- The financial state of the outsource organization. Are they agreeing to all terms and conditions because they are on monetary life-support, or because they are just acquiesce to everything because they are so darn accommodating? The last thing you need is to discover the outsourcer closed its doors midway through their task, leaving you high and dry, and in a worse predicament than before.
- The personnel the outsourcer will task to work on your project. It may be great if the company provided stellar assets for a AAA title that sold 5 million units, but if you're getting a different team within the company which had nothing to do with said smash hit, it doesn't help your needs. Make sure any contract you have with this team (see below) identifies by name key personnel who will be involved for the duration of the project.
- Related to the personnel point, above, be aware that many outsource groups utilize subcontractors as well.
- Reputation and word of mouth. Have you worked with this group before or know anyone else who has? Odds are, in this small industry, you can ascertain whether or nor not this outsource group will mesh well with your team, just from experiences you or others have had with them.
- Make sure you sit down with the development team and ascertain what exactly they need. Poll the leads and let them tell you what will work best for them, and make sure they have had the opportunity to vet and approve the outsourcers. Make sure the developer owns the decision to use a particular team. A shotgun marriage just won't work.
- Once you have a decent grasp of all of these points, create an outsource plan that delineates all of the above. Identify all of the pertinent stakeholders, ascertain their needs and areas of interest, and what they require for these needs to be met.
This includes not just the developer and production team, but also those persons who will also be involved, such as Legal and Finance. Clearly show the total cost, payment terms, work product, and schedule for completion. Set concrete time limits for submission of assets, feedback on the assets from the dev team, the named person responsible for supplying feedback and approval, and approval times.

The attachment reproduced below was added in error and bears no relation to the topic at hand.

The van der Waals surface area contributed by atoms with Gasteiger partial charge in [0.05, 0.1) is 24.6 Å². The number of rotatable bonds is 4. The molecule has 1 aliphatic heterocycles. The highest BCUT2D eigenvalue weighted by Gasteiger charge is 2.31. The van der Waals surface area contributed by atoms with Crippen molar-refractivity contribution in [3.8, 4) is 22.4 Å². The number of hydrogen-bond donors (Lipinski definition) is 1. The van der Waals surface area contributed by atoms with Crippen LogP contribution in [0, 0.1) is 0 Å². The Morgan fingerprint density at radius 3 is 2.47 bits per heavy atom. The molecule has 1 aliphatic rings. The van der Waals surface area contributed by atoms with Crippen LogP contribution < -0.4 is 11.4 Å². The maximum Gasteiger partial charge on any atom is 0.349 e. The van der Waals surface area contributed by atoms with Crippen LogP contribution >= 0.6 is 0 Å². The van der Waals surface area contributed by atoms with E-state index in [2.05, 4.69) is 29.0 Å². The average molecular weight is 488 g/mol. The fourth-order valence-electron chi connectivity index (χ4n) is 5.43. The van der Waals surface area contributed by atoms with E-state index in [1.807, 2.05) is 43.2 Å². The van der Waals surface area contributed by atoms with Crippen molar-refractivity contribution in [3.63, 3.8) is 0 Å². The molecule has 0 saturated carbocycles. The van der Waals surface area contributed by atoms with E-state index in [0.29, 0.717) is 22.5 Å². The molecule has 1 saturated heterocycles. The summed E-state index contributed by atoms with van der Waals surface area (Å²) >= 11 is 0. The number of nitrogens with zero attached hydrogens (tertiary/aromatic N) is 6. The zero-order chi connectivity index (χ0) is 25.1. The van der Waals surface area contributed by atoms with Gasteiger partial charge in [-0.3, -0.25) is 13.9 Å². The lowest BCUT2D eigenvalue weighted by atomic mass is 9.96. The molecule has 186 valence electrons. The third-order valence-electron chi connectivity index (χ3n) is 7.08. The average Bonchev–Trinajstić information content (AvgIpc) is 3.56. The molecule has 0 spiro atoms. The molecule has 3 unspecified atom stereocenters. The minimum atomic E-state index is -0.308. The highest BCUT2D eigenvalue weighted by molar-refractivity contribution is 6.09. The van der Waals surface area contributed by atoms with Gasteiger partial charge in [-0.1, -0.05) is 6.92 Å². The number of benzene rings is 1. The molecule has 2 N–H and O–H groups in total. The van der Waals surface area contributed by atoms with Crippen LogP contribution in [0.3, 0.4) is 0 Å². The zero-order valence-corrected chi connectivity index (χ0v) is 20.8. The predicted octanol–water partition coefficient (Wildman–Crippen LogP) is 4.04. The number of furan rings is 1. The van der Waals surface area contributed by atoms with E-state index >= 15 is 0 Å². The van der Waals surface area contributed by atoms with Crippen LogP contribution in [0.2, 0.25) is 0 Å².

As an example, one developer required that the art lead provide all feedback on assets. Unfortunately, there were no limits on how long the art lead had to provide feedback, and as a result it required constant prodding by several people to get the necessary feedback from the lead. In turn, this wasted precious time on basic housekeeping task that should have been a no-brainer.
- The most important item to remember harks back to 1975, when Frederick Brooks wrote The Mythical Man-Month. In essence, the book shows that adding people to complete a task does not always realize efficiencies of time, as tasks often have to happen in sequence, not in parallel.
The frequently used example to demonstrate this theory is that if it takes one woman nine months to have a baby, then it should take nine women one month to have the same baby. Clearly, this is absurd. In practical terms, it just means that adding more people to complete a task, if the production pipeline calls for one person, usually a discipline lead, as the gatekeeper to moving the process forward, will fail. The lead becomes overwhelmed, no matter how many people are aiding in the work output.